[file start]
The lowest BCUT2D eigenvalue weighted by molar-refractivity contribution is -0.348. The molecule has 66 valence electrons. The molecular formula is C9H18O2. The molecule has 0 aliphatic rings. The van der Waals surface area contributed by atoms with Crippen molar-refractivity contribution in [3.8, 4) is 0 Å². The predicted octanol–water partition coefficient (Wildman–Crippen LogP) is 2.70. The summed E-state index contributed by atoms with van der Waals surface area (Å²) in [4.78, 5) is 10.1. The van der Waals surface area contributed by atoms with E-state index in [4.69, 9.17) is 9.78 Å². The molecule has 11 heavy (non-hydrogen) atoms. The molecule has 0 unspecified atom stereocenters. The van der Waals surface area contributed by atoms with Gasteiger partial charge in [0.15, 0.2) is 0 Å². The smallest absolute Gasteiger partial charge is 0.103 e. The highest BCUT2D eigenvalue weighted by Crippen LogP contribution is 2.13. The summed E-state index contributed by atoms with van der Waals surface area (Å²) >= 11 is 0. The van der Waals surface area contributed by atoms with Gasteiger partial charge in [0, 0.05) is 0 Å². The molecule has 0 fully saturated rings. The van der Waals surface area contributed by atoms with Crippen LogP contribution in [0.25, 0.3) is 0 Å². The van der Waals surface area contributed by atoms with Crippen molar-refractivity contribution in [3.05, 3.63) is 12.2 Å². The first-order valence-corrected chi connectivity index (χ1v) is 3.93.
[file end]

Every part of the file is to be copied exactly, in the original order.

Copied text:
The lowest BCUT2D eigenvalue weighted by molar-refractivity contribution is -0.348. The molecule has 66 valence electrons. The molecular formula is C9H18O2. The molecule has 0 aliphatic rings. The van der Waals surface area contributed by atoms with Crippen molar-refractivity contribution in [3.8, 4) is 0 Å². The predicted octanol–water partition coefficient (Wildman–Crippen LogP) is 2.70. The summed E-state index contributed by atoms with van der Waals surface area (Å²) in [4.78, 5) is 10.1. The van der Waals surface area contributed by atoms with E-state index in [4.69, 9.17) is 9.78 Å². The molecule has 11 heavy (non-hydrogen) atoms. The molecule has 0 unspecified atom stereocenters. The van der Waals surface area contributed by atoms with Gasteiger partial charge in [0.15, 0.2) is 0 Å². The smallest absolute Gasteiger partial charge is 0.103 e. The highest BCUT2D eigenvalue weighted by Crippen LogP contribution is 2.13. The summed E-state index contributed by atoms with van der Waals surface area (Å²) >= 11 is 0. The van der Waals surface area contributed by atoms with Gasteiger partial charge in [0, 0.05) is 0 Å². The molecule has 0 fully saturated rings. The van der Waals surface area contributed by atoms with Crippen LogP contribution in [0.25, 0.3) is 0 Å². The van der Waals surface area contributed by atoms with Crippen molar-refractivity contribution in [3.05, 3.63) is 12.2 Å². The first-order valence-corrected chi connectivity index (χ1v) is 3.93.